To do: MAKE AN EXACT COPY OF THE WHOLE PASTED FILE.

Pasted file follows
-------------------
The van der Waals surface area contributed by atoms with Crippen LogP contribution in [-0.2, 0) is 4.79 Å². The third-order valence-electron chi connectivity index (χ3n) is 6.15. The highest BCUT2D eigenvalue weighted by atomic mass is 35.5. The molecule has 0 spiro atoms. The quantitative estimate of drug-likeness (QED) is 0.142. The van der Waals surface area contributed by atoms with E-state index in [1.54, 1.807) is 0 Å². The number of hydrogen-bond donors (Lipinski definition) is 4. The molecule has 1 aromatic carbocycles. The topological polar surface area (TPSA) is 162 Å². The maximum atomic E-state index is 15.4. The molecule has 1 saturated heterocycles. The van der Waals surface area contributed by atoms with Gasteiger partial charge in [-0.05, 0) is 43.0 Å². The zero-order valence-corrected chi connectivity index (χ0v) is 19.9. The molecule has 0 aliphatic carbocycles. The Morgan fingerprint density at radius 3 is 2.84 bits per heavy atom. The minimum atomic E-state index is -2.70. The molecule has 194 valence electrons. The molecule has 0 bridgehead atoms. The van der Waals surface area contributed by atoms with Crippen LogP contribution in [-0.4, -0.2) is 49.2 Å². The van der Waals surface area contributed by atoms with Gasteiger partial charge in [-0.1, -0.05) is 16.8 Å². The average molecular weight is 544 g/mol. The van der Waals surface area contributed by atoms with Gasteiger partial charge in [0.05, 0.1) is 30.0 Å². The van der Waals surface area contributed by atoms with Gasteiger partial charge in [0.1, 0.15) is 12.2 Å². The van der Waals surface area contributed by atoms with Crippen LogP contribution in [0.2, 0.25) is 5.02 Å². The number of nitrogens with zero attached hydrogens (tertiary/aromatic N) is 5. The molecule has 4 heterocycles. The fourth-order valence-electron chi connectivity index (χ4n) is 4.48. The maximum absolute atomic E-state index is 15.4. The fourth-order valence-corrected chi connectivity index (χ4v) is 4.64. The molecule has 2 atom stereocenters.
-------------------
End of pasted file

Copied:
The van der Waals surface area contributed by atoms with Crippen LogP contribution in [-0.2, 0) is 4.79 Å². The third-order valence-electron chi connectivity index (χ3n) is 6.15. The highest BCUT2D eigenvalue weighted by atomic mass is 35.5. The molecule has 0 spiro atoms. The quantitative estimate of drug-likeness (QED) is 0.142. The van der Waals surface area contributed by atoms with E-state index in [1.54, 1.807) is 0 Å². The number of hydrogen-bond donors (Lipinski definition) is 4. The molecule has 1 aromatic carbocycles. The topological polar surface area (TPSA) is 162 Å². The maximum atomic E-state index is 15.4. The molecule has 1 saturated heterocycles. The van der Waals surface area contributed by atoms with Gasteiger partial charge in [-0.05, 0) is 43.0 Å². The zero-order valence-corrected chi connectivity index (χ0v) is 19.9. The molecule has 0 aliphatic carbocycles. The Morgan fingerprint density at radius 3 is 2.84 bits per heavy atom. The minimum atomic E-state index is -2.70. The molecule has 194 valence electrons. The molecule has 0 bridgehead atoms. The van der Waals surface area contributed by atoms with Crippen LogP contribution in [-0.4, -0.2) is 49.2 Å². The van der Waals surface area contributed by atoms with Gasteiger partial charge in [-0.1, -0.05) is 16.8 Å². The average molecular weight is 544 g/mol. The van der Waals surface area contributed by atoms with Gasteiger partial charge in [0.05, 0.1) is 30.0 Å². The van der Waals surface area contributed by atoms with Gasteiger partial charge in [0.1, 0.15) is 12.2 Å². The van der Waals surface area contributed by atoms with Crippen LogP contribution in [0.2, 0.25) is 5.02 Å². The number of nitrogens with zero attached hydrogens (tertiary/aromatic N) is 5. The molecule has 4 heterocycles. The fourth-order valence-electron chi connectivity index (χ4n) is 4.48. The maximum absolute atomic E-state index is 15.4. The fourth-order valence-corrected chi connectivity index (χ4v) is 4.64. The molecule has 2 atom stereocenters.